Category Archives: Justin Torres

We The Animals – Justin Torres

One of the books coming out in the UK in 2012 I was really excited about before the year even began was ‘We The Animals’, a debut novel by Justin Torres. I had heard this mentioned on a couple of book blogs in the USA and raved about by Ann Kingman on the podcast Books on the Nightstand on a few occasions. There seemed to be a real buzz about it, and one created by readers not just publicists. I was actually so excited about this book based on the buzz and recommendations that I nearly bought it from America back in the autumn. However I was lucky enough to get a rather advance proof from the publishers here instead and I can finally tell to you all about it (after having read it again) now it has been released here.

Granta Books, hardback, 2012, fiction, 144 pages, kindly sent by the publisher

‘We The Animals’ is on first glances a ‘coming of age tale’, which I should admit from the start I am really not a fan of, as our unnamed narrator grows up and tells the story of his upbringing in upstate New York from the age of seven until he leaves home, or the nest as we might call it. Only if we use the nest analogy, this would be more a nest of vipers than a nest of fluffy ducklings because as we read on we begin to spot there are tensions and underlying unease in this family and there is an almost claustrophobic bond that the family, though it is even more so between the three children, all brothers, have created with one another.

‘We wanted more. We knocked the butt ends of our forks against the table, tapped our spoons against our empty bowls; we were hungry. We wanted more volume, more riots.’

‘We The Animals’ is not simply a coming of age tale it is also, if a rather concerning image, an honest and believable portrayal of a family of our time but mostly it is the tale of someone coming to terms with individuality. This is why I admitted it so much, it made me ask a lot of questions. When do you start to realise your parents might not be the idealised perfect people you have created in your head? When do sibling rivalries begin and the bonds of brotherhood get severed? How does conflicting parental culture (in this case white and Puerto Rican) affect your bearings on the world? There is a lot discussed in a book which sits just on the borders where novel and novella meet at 144 pages long, though don’t let that fool you into thinking that there is no plot or that this novel doesn’t have a sense of the epic about it as its quite the opposite.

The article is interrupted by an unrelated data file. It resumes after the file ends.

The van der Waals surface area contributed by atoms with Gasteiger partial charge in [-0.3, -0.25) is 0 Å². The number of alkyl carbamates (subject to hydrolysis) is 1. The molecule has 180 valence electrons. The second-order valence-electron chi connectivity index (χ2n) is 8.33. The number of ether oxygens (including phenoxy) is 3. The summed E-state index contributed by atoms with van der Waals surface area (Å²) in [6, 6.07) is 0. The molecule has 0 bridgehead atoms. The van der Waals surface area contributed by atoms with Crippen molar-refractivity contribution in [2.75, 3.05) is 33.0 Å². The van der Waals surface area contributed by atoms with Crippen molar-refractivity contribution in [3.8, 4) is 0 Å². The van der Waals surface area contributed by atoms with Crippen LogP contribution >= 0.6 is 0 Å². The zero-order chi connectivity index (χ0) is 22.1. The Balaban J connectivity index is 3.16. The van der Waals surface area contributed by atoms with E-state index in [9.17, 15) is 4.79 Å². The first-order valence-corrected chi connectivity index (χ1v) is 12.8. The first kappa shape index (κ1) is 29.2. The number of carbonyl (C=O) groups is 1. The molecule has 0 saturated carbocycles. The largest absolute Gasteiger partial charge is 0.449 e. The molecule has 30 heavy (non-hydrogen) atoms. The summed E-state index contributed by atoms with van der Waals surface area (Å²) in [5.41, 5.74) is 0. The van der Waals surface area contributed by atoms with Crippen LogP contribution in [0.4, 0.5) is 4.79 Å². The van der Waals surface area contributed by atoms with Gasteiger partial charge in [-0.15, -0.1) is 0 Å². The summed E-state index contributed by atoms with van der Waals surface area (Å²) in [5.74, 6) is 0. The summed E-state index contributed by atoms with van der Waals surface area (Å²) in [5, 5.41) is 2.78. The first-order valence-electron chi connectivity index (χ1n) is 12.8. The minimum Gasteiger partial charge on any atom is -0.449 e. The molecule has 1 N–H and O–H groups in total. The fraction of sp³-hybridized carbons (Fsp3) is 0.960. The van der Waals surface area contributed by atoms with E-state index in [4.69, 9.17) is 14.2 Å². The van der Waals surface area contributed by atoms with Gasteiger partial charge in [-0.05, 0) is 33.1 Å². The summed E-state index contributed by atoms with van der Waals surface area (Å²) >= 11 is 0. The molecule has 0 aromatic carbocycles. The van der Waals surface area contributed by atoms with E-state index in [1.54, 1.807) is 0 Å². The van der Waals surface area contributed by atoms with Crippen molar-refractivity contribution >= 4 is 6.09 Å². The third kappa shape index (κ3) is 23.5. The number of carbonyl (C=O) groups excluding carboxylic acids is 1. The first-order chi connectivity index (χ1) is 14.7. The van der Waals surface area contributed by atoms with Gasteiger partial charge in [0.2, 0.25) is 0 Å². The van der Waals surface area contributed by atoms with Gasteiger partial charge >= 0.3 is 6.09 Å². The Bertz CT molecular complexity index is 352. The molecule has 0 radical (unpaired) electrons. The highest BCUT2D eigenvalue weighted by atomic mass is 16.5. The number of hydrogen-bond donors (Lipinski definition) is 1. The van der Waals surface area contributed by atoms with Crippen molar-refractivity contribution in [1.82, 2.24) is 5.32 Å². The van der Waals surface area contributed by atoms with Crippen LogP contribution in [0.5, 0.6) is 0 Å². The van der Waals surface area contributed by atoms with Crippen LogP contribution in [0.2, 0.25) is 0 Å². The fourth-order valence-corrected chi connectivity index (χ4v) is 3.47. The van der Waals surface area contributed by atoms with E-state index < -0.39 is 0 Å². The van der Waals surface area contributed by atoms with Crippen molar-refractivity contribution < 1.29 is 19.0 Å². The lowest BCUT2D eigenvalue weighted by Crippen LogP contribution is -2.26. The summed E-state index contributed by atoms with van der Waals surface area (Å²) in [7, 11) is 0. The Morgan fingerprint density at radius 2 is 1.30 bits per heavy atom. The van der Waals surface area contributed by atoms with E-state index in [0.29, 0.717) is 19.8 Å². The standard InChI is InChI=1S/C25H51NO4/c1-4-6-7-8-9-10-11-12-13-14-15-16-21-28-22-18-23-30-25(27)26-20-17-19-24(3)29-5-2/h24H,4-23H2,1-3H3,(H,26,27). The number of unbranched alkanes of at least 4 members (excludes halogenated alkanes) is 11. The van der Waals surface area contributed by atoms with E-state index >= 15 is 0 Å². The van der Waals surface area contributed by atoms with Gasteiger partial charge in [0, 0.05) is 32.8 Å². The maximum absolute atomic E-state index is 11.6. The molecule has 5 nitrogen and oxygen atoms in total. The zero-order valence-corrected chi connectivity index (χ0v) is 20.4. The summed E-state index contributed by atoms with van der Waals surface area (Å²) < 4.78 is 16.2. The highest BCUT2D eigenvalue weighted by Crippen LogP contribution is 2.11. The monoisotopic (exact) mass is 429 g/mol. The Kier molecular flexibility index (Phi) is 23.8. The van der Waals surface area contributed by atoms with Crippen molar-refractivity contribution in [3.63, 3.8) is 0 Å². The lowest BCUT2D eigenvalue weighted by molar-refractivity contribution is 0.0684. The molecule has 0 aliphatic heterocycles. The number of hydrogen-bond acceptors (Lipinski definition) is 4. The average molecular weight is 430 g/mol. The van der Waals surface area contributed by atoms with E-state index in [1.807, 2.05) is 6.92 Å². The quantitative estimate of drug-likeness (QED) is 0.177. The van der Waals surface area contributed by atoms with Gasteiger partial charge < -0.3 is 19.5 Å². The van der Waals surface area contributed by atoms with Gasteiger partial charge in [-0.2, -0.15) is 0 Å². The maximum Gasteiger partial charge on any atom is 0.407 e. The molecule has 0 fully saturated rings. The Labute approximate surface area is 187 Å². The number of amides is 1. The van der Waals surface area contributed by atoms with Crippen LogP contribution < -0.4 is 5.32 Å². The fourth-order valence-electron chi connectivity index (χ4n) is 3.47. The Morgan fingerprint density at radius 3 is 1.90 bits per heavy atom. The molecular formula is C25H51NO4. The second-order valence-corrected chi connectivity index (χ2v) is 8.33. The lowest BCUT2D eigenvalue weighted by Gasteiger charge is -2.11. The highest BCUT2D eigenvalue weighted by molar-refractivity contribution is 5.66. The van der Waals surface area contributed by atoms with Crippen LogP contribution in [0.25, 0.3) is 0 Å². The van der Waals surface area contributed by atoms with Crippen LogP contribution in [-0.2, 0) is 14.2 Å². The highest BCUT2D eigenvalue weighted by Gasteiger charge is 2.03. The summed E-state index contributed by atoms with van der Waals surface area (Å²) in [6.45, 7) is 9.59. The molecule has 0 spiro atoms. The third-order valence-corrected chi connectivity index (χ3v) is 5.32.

Using almost short story like chapters (and they even have titles like a short story collection would) we are given snapshots from our unnamed narrators childhood; this to me was one of the most brilliant things Torres does with this book. Through initially naive memories, though as the narrator gets older they get a little more understanding, we as adult readers can build up a bigger picture of what is happening in this rather dysfunctional family. Our narrator might not understand why his mother, who works in the local brewery overnight, might sometimes be covered in bruises or unable to get out of bed, or just what happens between the parents while the boys are taking a bath. Yet as adult readers we do understand and so we join the dots and fill in the blanks to make a much darker picture than our narrator describes. I liked this feeling of an author and a reader working together and I have not seen it done as deftly a Torres does for some time.

Without giving too much more away, and I really don’t want to because I read something that did and took some of the impact away for me at the end, there is a sudden gear change towards the final pages of the book and we are left with, yet more, very interesting questions. Does our childhood create who we are in all senses and can the types of childhood we have, who our parents are etc effect how we become individuals? As a reader I closed the final pages of Torres’ book and had to just sit and think about all the questions it raised, hence why I was glad to go back and have a second read through.

‘We The Animals’ epitomises, to me at least, the power that a short novel can have in the right hands. Torres greats this claustrophobic world where the reader sees more than meets the eye, and yet through the eyes of the narrator there is always an innocence sense of hope, only hitting us harder when we see that vision start to fall away or even worse are torn down. To describe something as short yet epic seems a contradiction, yet read this book and you will see what I mean, you will also see why the buzz around Torres is so justified.

You can see Will’s much more articulate review here, though it does mention the ending a little (it wasn’t the review that gave it  all away for me though). You can hear myself and Gavin interviewing Justin Torres about ‘We The Animals’ on the latest episode of The Readers here.



Filed under Books of 2012, Granta Books, Justin Torres, Review